Amy Mahan points me to A word to the G8, an article at regulateonline.org about the recent meeting of the UK high level policy forum Africa after the African Commission: What priorities for the German G8.
Richard Heeks took part of the forum and wrote a paper suggesting five ways to
get ICTs back on the agenda [of the G8]:
1. Put ICTs back on the G8 agenda, as part of a recognition of science and technology’s role in African development.
Heeks asks for openness at all levels. I fully agree: free software, open science, open access journals, open educational resources, etc. seem to me an optimum way to foster endogenous development and south-south cooperation. Indeed, I think this is actually a good way to revert old cooperation trends and strategies (more charity-like) and enter a new path towards empowerment through capacity building.
2. Commit to support at global and national levels for Open Digital Economies that remove the legal and infrastructural barriers to African participation in the digital economy.
And, in my opinion, those barriers will be easier to remove if we shifted from “push” to “pull” strategies, by trying to activate the demand for digital content and services. Sustainability (and the entrepreneurs’ interest) is based on this.
3. Initiate a MOT Force – a global collaborative Mobile Opportunities Task Force to harness the development potential of mobile devices.
4. Support a Digital Enterprise Initiative for Africa that would incubate new enterprises, and kickstart the developmental use of outsourcing.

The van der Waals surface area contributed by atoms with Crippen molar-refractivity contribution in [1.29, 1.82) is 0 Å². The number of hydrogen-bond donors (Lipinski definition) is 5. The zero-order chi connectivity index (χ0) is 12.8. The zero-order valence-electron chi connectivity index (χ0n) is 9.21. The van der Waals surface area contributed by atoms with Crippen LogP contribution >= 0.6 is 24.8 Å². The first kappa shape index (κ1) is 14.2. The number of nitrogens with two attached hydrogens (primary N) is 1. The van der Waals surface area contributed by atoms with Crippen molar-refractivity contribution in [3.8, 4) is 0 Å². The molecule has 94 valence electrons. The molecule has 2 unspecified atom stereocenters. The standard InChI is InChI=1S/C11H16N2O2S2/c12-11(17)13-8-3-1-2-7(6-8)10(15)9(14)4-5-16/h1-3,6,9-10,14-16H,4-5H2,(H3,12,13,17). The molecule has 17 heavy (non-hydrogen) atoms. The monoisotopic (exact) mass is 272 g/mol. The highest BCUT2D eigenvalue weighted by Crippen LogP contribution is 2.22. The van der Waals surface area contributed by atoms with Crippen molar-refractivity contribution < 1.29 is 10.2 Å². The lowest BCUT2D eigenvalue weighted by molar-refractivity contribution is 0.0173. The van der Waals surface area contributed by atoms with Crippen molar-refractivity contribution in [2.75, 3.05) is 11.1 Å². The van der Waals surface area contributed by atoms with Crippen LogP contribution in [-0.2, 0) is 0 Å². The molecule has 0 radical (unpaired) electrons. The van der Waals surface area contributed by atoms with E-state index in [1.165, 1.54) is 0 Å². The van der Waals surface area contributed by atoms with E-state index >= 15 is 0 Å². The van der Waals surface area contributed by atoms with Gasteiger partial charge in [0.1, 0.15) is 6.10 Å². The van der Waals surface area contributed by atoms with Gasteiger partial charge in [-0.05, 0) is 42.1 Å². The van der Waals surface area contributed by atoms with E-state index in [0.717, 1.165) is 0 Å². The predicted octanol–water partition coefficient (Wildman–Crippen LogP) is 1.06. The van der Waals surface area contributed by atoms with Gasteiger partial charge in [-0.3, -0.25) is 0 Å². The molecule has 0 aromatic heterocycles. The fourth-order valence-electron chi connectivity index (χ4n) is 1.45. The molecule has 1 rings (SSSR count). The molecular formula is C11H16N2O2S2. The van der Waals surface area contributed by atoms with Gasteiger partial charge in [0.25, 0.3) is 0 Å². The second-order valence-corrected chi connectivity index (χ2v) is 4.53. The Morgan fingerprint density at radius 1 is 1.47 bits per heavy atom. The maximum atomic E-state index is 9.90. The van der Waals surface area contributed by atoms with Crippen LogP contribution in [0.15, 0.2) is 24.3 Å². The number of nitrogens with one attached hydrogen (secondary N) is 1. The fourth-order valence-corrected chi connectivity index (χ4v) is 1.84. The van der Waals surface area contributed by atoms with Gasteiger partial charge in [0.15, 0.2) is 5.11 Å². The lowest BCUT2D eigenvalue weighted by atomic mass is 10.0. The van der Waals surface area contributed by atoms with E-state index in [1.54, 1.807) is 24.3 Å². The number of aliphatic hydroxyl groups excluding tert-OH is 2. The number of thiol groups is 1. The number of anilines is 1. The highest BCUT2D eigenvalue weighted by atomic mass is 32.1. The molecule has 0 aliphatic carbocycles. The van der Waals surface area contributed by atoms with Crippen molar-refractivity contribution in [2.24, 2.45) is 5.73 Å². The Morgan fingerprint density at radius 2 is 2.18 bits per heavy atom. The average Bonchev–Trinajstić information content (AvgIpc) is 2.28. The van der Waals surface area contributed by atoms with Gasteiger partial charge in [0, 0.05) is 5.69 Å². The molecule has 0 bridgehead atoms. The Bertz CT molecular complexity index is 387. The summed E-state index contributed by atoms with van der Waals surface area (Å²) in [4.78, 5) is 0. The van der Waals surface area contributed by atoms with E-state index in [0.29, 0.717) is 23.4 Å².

Richard Heeks has already written about offshoring to developing countries. Even if I understand his points, I really doubt any politician would even consider his approach: intellectual property — and programming has plenty of it — is a tricky issue, and even if offshoring just coding (not design) would lock inside one’s country the added value part, reverse engineering and, thus, a shift in the added value part would immediately follow. I think that international collaboration/cooperation is a must, but I still do not know if offshoring is the way. On the other hand, foreign investment, i.e. in the shape of microloans, is more appealing to me: there’s a direct return for the investor, and a benefit (and profit) for the developing country, both as gaining access to seed capital and, why not, also to knowledge tied to some procedures to be followed in order to be eligible in the call for projects.
5. Support capacity-building for African ICT-based innovation.
I believe that Heeks puts little stress on this point and, to me, is the most important one. He actually states
African nations will not become world leaders in fundamental computer. Well, if projects such as One Laptop Per Child — or the like of it — really succeed, and ICTs are effectively included in everyone’s curriculum in developing countries, new born digital natives can quickly catch up with old-way-of-thinking digital immigrants. And R&D, in intellectual property, is mostly a matter of thinking. I know this is just a guess and quite a simple, frivolous one, but the idea is launched: if globalization and the knowledge society have something good, it might well be something like this.
and telecommunications science R&D. But, with G8 support, they can become leaders in the
development of innovative business and social applications
- Richard Heeks: e-Africa and m-Africa. How can ICTs deliver?
- Richard Heeks: Offshoring to Africa
- Richard Heeks selected bibliography
If you need to cite this article in a formal way (i.e. for bibliographical purposes) I dare suggest:
Peña-López, I. (2007) “Getting ICTs back on the agenda: five suggestions” In ICTlogy,
#45, June 2007. Barcelona: ICTlogy.
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